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CATPC - the artists from the plantation: A portrait by Baloji

A woman with two children all with dark brown skin and wearing white clothes, sit in an orange piece of fabric over dirt.

CATPC – the artists from the plantation. A portrait by Baloji, 2018
Film still
Image courtesy of Baloji and CATPC

MAMA was thrilled to present CATPC – the artists from the Plantation a video portrait of the collective by the Belgian-Congolese poet, musician and filmmaker Baloji. A dream-like sequence that danced through the plantation and its people, questioned the connection between the plantation system, its investors, and the funding of arts institutions globally.

Set in the lush landscape around Lusanga, in the south of the Democratic Republic of the Congo (DRC), where CATPC formed in 2014, the film was punctuated with portraits of individual artists and their artworks. Also depicted was the collective’s museum, a White Cube structure designed by OMA, on an 85-hectare plantation that had been gradually bought back as the group generated profits from its artwork sales.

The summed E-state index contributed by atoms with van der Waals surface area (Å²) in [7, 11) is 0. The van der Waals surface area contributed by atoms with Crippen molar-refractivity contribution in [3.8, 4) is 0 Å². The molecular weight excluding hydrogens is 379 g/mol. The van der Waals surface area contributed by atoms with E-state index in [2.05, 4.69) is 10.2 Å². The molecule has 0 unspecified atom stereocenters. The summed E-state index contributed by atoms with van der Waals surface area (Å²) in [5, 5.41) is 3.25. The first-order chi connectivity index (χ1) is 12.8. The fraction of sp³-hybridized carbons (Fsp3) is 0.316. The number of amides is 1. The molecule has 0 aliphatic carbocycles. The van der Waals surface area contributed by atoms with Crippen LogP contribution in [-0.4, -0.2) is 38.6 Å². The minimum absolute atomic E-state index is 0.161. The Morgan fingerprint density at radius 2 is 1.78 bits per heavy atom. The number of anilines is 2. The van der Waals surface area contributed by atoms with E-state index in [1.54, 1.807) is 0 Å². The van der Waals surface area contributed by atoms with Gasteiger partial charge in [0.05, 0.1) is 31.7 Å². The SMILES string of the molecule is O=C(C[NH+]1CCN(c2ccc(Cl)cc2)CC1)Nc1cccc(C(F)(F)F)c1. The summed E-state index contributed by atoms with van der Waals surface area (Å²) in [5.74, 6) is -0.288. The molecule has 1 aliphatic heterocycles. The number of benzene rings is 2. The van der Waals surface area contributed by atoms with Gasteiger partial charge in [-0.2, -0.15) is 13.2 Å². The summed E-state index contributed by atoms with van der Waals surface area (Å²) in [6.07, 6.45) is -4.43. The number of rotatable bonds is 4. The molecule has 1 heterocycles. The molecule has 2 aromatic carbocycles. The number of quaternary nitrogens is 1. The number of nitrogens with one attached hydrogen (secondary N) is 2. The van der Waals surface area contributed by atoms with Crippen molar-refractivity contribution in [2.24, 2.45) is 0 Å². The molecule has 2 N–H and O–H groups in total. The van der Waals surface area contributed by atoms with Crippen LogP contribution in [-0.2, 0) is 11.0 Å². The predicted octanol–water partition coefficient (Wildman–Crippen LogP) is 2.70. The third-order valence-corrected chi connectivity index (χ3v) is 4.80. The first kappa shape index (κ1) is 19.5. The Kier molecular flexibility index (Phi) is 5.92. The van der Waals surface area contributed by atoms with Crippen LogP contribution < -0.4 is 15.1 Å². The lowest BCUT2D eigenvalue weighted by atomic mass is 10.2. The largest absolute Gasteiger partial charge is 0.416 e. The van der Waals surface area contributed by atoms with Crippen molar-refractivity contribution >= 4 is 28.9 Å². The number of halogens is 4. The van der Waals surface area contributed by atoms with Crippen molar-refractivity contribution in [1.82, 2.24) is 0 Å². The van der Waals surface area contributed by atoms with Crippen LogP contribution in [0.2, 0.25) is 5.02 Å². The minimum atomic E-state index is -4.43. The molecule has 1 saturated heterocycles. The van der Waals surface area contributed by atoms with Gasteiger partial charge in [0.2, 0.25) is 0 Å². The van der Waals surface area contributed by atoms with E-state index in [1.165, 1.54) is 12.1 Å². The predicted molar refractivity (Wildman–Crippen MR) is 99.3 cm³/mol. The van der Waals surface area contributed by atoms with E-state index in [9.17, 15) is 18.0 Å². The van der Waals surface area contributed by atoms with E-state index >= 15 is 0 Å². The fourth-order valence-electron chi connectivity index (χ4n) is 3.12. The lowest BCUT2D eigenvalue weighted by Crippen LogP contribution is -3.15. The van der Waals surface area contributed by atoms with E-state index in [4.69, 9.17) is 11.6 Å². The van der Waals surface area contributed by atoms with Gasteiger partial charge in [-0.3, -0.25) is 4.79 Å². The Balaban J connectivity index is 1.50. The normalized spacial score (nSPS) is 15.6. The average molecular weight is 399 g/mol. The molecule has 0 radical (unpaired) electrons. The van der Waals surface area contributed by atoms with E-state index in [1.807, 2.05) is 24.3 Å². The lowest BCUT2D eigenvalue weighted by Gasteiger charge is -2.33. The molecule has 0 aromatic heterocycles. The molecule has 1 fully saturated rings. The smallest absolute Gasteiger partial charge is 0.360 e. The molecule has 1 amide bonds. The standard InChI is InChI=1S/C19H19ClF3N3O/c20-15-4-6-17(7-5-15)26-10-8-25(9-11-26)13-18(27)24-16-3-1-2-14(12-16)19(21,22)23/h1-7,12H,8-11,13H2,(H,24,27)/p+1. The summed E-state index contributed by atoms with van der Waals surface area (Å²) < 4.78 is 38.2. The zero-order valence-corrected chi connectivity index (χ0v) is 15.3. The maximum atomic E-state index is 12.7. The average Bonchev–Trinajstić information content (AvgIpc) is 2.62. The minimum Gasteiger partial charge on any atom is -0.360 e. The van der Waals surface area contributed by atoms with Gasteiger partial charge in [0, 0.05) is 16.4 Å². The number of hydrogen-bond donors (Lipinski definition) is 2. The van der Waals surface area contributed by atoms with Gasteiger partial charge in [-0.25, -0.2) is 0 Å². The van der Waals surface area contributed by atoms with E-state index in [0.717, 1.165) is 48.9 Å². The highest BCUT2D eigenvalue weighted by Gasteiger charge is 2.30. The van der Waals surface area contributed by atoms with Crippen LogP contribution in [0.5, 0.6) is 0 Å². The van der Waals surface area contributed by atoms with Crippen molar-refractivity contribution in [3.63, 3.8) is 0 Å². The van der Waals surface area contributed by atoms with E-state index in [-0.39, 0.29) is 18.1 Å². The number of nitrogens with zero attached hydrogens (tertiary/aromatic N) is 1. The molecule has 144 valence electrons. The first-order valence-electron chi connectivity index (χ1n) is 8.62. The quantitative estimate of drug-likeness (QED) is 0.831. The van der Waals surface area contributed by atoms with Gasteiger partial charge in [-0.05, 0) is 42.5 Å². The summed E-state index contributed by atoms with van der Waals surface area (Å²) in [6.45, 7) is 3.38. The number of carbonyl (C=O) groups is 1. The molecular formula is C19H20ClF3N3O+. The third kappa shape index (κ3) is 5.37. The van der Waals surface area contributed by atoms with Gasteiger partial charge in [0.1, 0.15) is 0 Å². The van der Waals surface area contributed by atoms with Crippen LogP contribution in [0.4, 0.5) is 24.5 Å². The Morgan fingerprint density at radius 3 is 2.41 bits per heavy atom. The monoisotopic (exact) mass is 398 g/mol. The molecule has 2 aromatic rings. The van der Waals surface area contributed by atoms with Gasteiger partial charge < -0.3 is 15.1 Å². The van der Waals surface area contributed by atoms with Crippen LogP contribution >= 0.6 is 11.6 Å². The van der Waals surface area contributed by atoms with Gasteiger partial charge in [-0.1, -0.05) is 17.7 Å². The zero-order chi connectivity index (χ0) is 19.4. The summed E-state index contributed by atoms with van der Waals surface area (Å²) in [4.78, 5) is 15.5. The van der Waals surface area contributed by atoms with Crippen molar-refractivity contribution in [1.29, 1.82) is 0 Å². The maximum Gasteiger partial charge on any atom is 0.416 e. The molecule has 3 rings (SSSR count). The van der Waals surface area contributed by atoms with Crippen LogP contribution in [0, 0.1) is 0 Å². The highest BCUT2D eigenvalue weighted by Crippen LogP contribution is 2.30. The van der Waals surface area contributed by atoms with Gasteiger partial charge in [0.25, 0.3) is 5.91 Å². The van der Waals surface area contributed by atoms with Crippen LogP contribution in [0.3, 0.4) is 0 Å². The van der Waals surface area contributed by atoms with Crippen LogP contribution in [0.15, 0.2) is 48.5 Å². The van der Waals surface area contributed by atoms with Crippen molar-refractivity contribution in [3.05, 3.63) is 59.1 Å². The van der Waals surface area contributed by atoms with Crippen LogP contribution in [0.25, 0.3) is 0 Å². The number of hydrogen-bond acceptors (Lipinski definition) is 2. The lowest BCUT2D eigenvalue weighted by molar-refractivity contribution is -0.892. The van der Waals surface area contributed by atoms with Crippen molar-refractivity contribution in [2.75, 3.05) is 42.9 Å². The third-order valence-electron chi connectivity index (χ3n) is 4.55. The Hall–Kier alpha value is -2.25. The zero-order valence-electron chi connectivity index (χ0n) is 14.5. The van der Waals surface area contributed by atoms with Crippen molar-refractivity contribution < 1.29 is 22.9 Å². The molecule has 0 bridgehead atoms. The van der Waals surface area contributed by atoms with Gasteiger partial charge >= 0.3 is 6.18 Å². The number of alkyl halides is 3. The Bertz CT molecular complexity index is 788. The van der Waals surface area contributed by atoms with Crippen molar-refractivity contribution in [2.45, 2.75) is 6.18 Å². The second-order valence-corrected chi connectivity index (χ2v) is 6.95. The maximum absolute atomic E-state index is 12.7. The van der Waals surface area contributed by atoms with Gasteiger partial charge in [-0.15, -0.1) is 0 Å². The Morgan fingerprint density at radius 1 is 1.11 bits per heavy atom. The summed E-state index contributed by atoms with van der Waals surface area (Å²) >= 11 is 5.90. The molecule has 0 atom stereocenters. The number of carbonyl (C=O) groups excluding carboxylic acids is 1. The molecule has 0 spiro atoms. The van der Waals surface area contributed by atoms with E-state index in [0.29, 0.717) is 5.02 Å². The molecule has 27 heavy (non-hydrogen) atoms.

The Cercle d’Art des Travailleurs de Plantation Congolaise (CATPC) was a cooperative from the Democratic Republic of the Congo that bought back land through participating in the global art market, it profitably produced and sold critically engaged art.

Concerned that the value produced from the plantations was funnelled out of local communities, former plantation workers came together with the vision of creating community owned, inclusive, ecologically sensitive ‘Post-Plantations’.

The goal of the collective was to demonstrate that an inclusive, ecological and worker-owned plantation, driven by art was more profitable and more sustainable than the exploitative model of intensively cropping monocultures on behalf of investors that still prevailed in many parts of the world.

Commissioned by the Biennale of Sydney with generous assistance from the Mondriaan Fund and Murray Art Museum Albury